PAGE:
President Donald Trump holds a rally with supporters at an arena in Cedar Rapids, Iowa. Photo by Jonathan Ernst/Reuters

President Trump appears to dispute Russian interference in 2016 election

Politics

President Donald Trump holds a rally with supporters at an arena in Cedar Rapids, Iowa. Photo by Jonathan Ernst/Reuters

WASHINGTON — President Donald Trump appeared to cast doubt on the assessment of 17 U.S. intelligence agencies that blame Russia for election meddling, questioning Thursday why the Obama administration didn't try to stop it.

"By the way, if Russia was working so hard on the 2016 Election, it all took place during the Obama Admin.," the president tweeted. "Why didn't they stop them?"

All 17 intelligence agencies have agreed Russia was behind the hack of Democratic email systems and tried to influence the 2016 election to benefit Trump. The findings are at the heart of an investigation into contacts that members of Trump's campaign team may have had with Russian officials during the campaign and the transition.

Trump, frequently lashes out at the Russia investigation as a "witch hunt" spearheaded by Democrats.

He tweeted Thursday that the Democratic National Committee turned down an offer from the Department of Homeland Security "to protect against hacks (long prior to election). It's all a big Dem HOAX!"

"…Why did the DNC REFUSE to turn over its Server to the FBI, and still hasn't? It's all a big Dem scam and excuse for losing the election!" he wrote.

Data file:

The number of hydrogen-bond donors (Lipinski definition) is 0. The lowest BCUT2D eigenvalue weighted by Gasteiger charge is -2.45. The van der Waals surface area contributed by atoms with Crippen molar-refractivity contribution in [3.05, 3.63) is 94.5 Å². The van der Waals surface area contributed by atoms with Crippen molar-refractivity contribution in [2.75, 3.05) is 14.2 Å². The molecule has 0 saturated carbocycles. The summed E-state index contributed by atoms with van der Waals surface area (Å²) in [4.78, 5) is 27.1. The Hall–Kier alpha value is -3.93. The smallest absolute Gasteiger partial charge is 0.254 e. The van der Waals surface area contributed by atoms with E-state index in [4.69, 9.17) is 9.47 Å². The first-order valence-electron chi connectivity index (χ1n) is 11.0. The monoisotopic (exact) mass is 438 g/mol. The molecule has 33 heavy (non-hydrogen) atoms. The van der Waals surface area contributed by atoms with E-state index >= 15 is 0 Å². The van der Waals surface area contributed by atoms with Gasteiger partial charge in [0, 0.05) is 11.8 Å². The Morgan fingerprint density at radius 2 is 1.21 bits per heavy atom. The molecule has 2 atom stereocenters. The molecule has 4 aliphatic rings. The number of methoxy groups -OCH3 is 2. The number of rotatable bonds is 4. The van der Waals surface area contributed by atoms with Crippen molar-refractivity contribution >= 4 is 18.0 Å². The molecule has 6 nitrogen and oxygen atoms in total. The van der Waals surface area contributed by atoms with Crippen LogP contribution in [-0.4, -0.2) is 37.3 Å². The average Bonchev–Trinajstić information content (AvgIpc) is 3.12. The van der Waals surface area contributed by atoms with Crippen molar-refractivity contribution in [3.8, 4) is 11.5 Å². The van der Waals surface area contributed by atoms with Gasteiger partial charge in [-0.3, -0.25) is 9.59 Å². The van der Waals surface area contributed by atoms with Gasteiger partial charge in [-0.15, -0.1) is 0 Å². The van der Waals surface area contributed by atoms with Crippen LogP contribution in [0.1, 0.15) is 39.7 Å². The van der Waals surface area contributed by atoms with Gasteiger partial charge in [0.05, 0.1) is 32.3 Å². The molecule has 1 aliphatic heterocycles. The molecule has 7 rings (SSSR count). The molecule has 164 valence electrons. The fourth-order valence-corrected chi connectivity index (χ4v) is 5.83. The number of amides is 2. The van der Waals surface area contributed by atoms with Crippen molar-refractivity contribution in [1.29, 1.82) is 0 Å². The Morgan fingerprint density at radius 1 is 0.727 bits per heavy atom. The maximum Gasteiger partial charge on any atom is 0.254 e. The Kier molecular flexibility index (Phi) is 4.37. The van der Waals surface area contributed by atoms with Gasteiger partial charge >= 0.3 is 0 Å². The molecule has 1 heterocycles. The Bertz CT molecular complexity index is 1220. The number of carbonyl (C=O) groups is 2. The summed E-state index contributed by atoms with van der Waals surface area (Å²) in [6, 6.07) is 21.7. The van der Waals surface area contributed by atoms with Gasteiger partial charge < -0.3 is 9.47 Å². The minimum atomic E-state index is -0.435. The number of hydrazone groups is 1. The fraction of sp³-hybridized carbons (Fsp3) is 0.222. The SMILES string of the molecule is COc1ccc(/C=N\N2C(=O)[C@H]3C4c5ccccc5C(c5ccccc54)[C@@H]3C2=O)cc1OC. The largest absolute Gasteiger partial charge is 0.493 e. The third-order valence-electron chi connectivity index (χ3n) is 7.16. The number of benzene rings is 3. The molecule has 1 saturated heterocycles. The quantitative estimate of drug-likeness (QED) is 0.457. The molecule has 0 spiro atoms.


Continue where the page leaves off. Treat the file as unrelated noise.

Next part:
Last month, Trump fired FBI Director James Comey, who was leading the agency's Russia probe. The president has come under harsh criticism by some who claim he threatened to undermine the investigation by firing Comey.

Special counsel Robert Mueller was later named to lead the investigation, and The Washington Post reported that Mueller is considering investigating Trump for obstruction of justice because he fired Comey.

The investigation has shadowed Trump from the outset, though he's denied any ties to Russia or knowledge of any campaign coordination with Moscow.

Trump also claimed Thursday that former Homeland Security chief Jeh Johnson "is latest top intelligence official to state there was no grand scheme between Trump & Russia."

But Johnson didn't say that in testimony Wednesday before the House intelligence committee. What he said was that he wasn't aware of efforts by Trump or his campaign to collude with Russia beyond what the intelligence community already knows. Johnson also said Russian hacking didn't change election totals, but he can't be sure other meddling didn't influence public opinion.

"It is not for me to know to what extent the Russian hacks influenced public opinion and thereby influence the outcome of the election," he said.

Trump has picked fights with intelligence agencies in the past, blaming them for leaks about his associates' Russia ties. During the transition before his inauguration, he ripped into the intelligence community for being behind the leaks and even compared them to Nazi propaganda. "Intelligence agencies should never have allowed this fake news to "leak" into the public. One last shot at me. Are we living in Nazi Germany?" he tweeted in January.

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